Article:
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I have written articles, op-eds, and book reviews for many publications, including the New York Times, the New York Review of Books, Wired, the Financial Times, The Observer, The Telegraph, and Reuters; and for several years I wrote an economics column for the New Statesman.

For an archive of my articles, columns, and op-eds, click here

For an archive of my book reviews, meanwhile, click here.

A couple of recent pieces are below.

The Currency of Politics by Stefan Eich

Financial Times |  2 August 2022

2022 is turning out to be the year that puts the politics back into monetary policy.

For 30 years or more, inflation was quiescent – even despite the violent shocks of the tech crash and the global financial crisis. As a result, even the unprecedented monetary policies implemented after 2008 failed to provoke much real controversy.

But this year, things have changed. With inflation topping 9 per cent in the UK and US, the questions of when and by how much interest rates should rise – and who will be the winners and losers when they do – are back at the top of the political agenda.

That is just the start.  Public satisfaction with the Bank of England’s performance hit the lowest on record last month.  Liz Truss, the leading candidate to the UK’s next Prime Minister, has taken note, and pledged to review the central bank’s mandate.  The once sacrosanct idea of monetary policy independence is now explicitly under threat.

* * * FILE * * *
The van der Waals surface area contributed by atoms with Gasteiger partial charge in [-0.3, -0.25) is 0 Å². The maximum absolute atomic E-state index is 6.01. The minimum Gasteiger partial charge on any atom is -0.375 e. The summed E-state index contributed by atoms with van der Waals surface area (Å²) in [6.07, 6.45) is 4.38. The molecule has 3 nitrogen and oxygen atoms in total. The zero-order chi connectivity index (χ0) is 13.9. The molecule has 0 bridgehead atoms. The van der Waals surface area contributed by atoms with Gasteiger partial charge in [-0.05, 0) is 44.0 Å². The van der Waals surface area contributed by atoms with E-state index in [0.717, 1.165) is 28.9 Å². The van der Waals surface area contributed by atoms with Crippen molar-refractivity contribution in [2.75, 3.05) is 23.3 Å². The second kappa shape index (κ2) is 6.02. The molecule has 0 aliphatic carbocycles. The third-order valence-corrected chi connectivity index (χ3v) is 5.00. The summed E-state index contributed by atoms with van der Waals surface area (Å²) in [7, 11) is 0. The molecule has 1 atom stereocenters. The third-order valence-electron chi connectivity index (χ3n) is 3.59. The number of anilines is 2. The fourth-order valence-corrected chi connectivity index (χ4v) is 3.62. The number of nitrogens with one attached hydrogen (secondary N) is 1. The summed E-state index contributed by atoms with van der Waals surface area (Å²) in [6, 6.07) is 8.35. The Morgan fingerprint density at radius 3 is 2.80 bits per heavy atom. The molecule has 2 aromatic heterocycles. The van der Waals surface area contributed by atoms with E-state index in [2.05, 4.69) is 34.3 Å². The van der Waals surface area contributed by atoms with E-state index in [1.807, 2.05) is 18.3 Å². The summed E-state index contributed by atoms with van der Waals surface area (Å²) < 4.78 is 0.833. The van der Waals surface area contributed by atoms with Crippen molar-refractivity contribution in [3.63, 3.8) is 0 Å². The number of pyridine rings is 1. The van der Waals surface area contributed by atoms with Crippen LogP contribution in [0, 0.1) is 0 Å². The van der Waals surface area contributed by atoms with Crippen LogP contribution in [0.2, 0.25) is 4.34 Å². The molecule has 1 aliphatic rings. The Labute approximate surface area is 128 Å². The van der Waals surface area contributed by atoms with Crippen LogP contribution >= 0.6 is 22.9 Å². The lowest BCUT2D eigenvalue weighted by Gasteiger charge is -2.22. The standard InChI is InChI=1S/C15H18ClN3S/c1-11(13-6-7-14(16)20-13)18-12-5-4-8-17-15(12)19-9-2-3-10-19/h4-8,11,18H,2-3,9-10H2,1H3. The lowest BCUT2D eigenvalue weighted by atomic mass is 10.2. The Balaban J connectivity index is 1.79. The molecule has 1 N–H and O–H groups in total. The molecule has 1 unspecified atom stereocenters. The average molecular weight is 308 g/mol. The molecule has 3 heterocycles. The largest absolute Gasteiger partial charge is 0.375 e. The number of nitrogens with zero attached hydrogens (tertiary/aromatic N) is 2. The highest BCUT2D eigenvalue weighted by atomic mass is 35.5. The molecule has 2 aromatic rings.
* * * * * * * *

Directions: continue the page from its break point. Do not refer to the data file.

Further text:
How should we evaluate these radical developments?  Stefan Eich’s new book provides a splendidly clear framework: you can read my review of it for the Financial Times here.

The Price of Time by Edward Chancellor

Reuters Breakingviews |  8 July 2022

Edward Chancellor’s erudition, expertise, and wit are no secrets to readers of his Breakingviews columns.  Some of you may not be aware, however, that he also has an eerie sense of timing.

In 1999 he published Devil Take the Hindmost, his superlative history of speculative manias.  Within a year, the dot-com bubble had burst.  His next book, published in 2005, prophesied that it was Crunch Time for Credit. Eighteen months later, the biggest banking crisis in history had begun.  Now, Chancellor has given us The Price of Time, a blistering polemic against the evils of artificially low interest rates. Right on cue, the gravy train of ultra-loose monetary policy has come to a halt.

Perhaps you should therefore not just buy this book but sell all your stocks.

In The Price of Time, Chancellor addresses the biggest economic question of the past fifteen years. Have the experimental monetary policies pursued by the world’s leading central banks since the financial crisis of 2007 and 2008 been a miracle cure or an epochal mistake?

You can find out what his answer is in my review for Reuters Breakinviews here.